If a simple build’s goal is to route visitors quickly, the intent of a custom build is to engage visitors and encourage them to interact with the program finder. Thus, usability must be top of mind. This is a ground‐up approach that requires a purposeful content strategy, special design, and unique coding. (You’ll need to modify HTML to allow for a more complex interface.)
A custom build offers two distinct advantages over a simple build:
The most game‐changing aspect of the University of North Dakota’s new site is the university‐wide, comprehensive program finder that showcases the university’s more than 300 programs. This program finder was custom‐built.
The program finder also helped UND solve a rather analog problem: program fact sheets. For every program, UND develops one‐page, printable PDF files for admission counselors to bring to college fairs and high school visits. mStoner custom‐built a feature into the program finder that generates PDFs of program page content on the fly, as a visitor requests it.
This solved the need for sharing program fact content without requiring UND to maintain something separate. In the first two months after launch, almost 900 program PDFs were requested by site visitors. In January 2019, at the height of when prospective students submit applications for enrollment, a record‐setting 11,000 program PDFs were downloaded.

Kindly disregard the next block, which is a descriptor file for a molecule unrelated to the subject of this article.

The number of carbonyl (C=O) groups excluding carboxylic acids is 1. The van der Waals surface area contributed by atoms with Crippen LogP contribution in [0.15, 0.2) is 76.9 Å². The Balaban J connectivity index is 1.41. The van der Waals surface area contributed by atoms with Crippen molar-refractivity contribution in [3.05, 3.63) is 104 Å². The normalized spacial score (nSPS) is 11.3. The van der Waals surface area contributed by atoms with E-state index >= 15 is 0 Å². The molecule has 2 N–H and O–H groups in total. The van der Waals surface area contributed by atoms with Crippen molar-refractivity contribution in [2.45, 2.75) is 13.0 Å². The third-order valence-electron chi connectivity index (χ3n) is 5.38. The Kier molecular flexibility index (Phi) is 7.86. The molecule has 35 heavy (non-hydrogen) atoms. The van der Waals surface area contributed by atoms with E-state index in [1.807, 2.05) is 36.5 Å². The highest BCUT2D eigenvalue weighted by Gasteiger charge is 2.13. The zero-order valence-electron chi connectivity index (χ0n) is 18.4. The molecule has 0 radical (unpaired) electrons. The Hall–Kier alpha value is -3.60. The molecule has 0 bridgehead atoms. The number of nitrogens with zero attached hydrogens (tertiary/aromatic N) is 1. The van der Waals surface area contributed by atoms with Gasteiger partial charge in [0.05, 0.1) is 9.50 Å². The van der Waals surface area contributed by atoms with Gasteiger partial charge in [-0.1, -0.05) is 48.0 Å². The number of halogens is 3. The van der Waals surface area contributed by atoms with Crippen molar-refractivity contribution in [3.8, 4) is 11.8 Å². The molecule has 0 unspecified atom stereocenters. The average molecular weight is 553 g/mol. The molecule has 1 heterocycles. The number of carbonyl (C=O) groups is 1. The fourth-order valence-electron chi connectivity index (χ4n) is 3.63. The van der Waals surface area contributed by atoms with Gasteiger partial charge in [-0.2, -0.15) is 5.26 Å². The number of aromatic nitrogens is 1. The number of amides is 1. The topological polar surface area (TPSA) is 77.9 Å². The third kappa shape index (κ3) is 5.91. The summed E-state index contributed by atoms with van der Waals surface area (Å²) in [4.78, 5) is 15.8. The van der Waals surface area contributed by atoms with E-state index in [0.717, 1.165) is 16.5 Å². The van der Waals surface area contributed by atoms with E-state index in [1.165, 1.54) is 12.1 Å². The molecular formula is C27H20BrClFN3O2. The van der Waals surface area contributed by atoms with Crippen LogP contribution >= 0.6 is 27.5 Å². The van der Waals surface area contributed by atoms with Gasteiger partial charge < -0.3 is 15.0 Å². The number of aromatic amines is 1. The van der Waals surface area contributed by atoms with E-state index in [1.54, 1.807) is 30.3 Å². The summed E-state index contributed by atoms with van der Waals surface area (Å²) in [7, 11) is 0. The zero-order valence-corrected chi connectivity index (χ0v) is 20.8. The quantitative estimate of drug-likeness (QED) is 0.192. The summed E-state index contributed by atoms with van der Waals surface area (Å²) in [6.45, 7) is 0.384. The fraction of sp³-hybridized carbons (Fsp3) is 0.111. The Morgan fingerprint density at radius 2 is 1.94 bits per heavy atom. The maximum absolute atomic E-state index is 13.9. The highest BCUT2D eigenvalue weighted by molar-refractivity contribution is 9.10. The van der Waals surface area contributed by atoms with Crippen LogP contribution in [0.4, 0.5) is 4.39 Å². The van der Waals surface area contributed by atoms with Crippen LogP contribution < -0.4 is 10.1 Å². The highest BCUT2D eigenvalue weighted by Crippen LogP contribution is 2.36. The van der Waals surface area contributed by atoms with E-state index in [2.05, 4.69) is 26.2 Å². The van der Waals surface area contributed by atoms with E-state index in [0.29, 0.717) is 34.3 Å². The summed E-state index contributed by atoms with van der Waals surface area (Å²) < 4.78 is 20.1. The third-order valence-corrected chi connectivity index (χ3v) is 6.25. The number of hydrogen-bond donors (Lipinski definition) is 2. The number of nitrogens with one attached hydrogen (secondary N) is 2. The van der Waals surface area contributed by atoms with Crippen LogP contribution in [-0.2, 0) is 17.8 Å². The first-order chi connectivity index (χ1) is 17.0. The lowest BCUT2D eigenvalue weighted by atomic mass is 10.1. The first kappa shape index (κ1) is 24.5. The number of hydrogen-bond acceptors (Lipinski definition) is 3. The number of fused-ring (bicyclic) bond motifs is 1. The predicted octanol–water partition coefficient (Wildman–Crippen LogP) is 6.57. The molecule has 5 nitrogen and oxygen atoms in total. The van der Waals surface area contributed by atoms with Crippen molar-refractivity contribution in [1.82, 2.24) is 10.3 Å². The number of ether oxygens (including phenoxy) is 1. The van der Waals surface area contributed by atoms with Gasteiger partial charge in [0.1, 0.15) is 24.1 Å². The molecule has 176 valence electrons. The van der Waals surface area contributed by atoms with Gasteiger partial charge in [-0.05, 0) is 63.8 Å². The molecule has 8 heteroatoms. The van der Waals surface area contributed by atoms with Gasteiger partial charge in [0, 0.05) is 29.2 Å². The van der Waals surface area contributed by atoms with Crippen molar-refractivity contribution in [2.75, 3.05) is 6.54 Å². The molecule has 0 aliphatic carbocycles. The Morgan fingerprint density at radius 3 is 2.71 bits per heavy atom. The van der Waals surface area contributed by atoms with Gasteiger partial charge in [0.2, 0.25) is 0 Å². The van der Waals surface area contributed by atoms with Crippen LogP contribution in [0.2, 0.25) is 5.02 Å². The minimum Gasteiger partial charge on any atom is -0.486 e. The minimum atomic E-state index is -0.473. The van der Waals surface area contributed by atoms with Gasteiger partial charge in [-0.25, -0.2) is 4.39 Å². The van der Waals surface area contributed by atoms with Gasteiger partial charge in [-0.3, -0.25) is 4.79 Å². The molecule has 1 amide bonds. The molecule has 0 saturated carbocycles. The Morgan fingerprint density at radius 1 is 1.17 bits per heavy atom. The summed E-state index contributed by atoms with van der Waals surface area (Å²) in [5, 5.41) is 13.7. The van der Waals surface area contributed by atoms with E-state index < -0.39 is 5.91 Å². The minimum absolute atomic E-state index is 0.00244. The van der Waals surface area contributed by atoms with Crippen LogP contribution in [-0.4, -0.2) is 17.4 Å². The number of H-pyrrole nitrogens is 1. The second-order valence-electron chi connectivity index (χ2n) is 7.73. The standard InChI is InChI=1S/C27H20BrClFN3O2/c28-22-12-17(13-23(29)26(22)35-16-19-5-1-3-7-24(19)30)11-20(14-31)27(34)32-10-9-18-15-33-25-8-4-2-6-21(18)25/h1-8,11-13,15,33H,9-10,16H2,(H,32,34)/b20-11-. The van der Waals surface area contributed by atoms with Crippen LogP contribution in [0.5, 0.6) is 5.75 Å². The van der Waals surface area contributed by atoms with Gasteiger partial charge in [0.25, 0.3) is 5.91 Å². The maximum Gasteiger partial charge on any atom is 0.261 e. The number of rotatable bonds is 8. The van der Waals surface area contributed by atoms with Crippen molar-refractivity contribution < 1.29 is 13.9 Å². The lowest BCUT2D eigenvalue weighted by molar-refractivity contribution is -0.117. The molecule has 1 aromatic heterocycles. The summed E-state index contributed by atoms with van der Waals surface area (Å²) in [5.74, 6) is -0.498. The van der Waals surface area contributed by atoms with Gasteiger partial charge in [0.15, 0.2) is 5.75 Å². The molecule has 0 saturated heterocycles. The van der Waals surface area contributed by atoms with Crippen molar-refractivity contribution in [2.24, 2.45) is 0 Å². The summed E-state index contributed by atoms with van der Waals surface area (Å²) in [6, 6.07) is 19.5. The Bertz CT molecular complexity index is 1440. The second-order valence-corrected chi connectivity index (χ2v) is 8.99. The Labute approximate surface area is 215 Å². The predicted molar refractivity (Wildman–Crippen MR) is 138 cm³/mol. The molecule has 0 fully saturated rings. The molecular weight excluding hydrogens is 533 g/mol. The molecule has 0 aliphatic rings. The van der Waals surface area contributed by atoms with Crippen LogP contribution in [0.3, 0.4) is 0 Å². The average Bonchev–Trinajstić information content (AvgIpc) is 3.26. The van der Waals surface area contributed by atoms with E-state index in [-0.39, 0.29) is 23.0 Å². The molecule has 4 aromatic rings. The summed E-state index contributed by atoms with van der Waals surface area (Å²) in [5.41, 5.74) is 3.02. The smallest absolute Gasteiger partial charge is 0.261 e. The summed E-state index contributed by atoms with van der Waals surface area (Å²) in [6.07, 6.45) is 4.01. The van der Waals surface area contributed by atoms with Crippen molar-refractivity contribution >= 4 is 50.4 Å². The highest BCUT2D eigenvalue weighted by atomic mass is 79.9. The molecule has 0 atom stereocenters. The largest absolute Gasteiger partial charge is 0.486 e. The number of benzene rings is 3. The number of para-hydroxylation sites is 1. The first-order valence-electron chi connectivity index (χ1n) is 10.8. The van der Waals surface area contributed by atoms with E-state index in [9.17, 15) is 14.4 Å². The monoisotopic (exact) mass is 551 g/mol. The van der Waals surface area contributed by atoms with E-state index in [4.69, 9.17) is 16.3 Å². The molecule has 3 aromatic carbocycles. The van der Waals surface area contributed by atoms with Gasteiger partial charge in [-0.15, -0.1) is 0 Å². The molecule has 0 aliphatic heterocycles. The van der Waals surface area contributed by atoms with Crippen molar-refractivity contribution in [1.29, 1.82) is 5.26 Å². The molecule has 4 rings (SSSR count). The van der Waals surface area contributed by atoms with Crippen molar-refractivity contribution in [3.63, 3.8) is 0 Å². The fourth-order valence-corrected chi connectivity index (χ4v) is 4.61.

Grid view and list view are two ways to arrange the content within your program finder. Offering both views is important because they (ideally) replace program hierarchies that do little to help a visitor find what they need about your institution’s programs. These views quickly build visitor awareness of your academic portfolio, providing a more substantive argument for your academic breadth than simply saying, “We have a wide variety of programs.”
Grid View Benefits
The University of North Dakota program finder is a visually stunning, searchable example: It presents all of its program pages in one place.
List View Benefits
A terrific hybrid example is found on Johnson and Wales University’s website. When you visit the Explore JWU Programs page, program offerings are presented in a grid view (Fig. 1). Once a visitor selects a program — let’s pick Business — the finder then filters the page into a list view and shows only the relevant Business‐related degrees. This information is presented as a scannable list that shows available degree offerings and locations. (Fig. 2).
Three final things to consider:
After conducting three years of research with prospective students, we know there’s often a significant disconnect between what prospective students value and what higher education marketing and enrollment professionals believe they value.
Don’t forget the most important question to ask when considering a program finder: Is my institution’s target audience finding what they need when they search our site for program offerings?
If you’re interested in brainstorming ideas or exploring academic program finder options for your college or university site, let’s find a time to chat.
Mallory Willsea Director of Marketing and Business Development Proud ENFJ, here! What does that mean for mStoner, besides entertaining colleagues with my wit and charm? I'm a problem-solver and enjoy working through our potential client's challenges to identify solutions and how a partnership with mStoner will bring value.